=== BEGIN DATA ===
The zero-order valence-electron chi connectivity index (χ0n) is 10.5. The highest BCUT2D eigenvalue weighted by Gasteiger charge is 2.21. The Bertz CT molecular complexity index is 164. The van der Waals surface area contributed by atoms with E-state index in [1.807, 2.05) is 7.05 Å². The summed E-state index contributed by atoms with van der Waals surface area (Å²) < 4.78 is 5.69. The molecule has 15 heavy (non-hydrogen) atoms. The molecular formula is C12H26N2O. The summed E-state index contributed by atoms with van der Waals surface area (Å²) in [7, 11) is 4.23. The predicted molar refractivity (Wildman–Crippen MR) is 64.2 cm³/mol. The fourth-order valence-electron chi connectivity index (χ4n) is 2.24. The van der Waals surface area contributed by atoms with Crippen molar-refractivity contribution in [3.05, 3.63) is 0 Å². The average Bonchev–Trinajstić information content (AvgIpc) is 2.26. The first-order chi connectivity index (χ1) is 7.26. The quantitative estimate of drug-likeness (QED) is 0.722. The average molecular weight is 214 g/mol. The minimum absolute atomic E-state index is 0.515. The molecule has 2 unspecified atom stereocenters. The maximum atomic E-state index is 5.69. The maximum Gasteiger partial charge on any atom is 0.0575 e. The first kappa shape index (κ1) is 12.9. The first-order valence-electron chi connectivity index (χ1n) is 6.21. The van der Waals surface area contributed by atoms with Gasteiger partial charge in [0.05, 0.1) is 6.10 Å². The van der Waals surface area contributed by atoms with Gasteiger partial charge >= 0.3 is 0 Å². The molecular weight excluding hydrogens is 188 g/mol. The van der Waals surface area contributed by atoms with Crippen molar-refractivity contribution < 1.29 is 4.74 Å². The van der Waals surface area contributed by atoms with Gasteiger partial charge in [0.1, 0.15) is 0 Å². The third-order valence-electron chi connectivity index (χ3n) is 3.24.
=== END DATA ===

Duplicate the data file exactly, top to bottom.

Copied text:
The zero-order valence-electron chi connectivity index (χ0n) is 10.5. The highest BCUT2D eigenvalue weighted by Gasteiger charge is 2.21. The Bertz CT molecular complexity index is 164. The van der Waals surface area contributed by atoms with E-state index in [1.807, 2.05) is 7.05 Å². The summed E-state index contributed by atoms with van der Waals surface area (Å²) < 4.78 is 5.69. The molecule has 15 heavy (non-hydrogen) atoms. The molecular formula is C12H26N2O. The summed E-state index contributed by atoms with van der Waals surface area (Å²) in [7, 11) is 4.23. The predicted molar refractivity (Wildman–Crippen MR) is 64.2 cm³/mol. The fourth-order valence-electron chi connectivity index (χ4n) is 2.24. The van der Waals surface area contributed by atoms with Crippen molar-refractivity contribution in [3.05, 3.63) is 0 Å². The average Bonchev–Trinajstić information content (AvgIpc) is 2.26. The first-order chi connectivity index (χ1) is 7.26. The quantitative estimate of drug-likeness (QED) is 0.722. The average molecular weight is 214 g/mol. The minimum absolute atomic E-state index is 0.515. The molecule has 2 unspecified atom stereocenters. The maximum atomic E-state index is 5.69. The maximum Gasteiger partial charge on any atom is 0.0575 e. The first kappa shape index (κ1) is 12.9. The first-order valence-electron chi connectivity index (χ1n) is 6.21. The van der Waals surface area contributed by atoms with Gasteiger partial charge in [0.05, 0.1) is 6.10 Å². The van der Waals surface area contributed by atoms with Gasteiger partial charge >= 0.3 is 0 Å². The molecular weight excluding hydrogens is 188 g/mol. The van der Waals surface area contributed by atoms with Crippen molar-refractivity contribution < 1.29 is 4.74 Å². The van der Waals surface area contributed by atoms with Gasteiger partial charge in [0.1, 0.15) is 0 Å². The third-order valence-electron chi connectivity index (χ3n) is 3.24.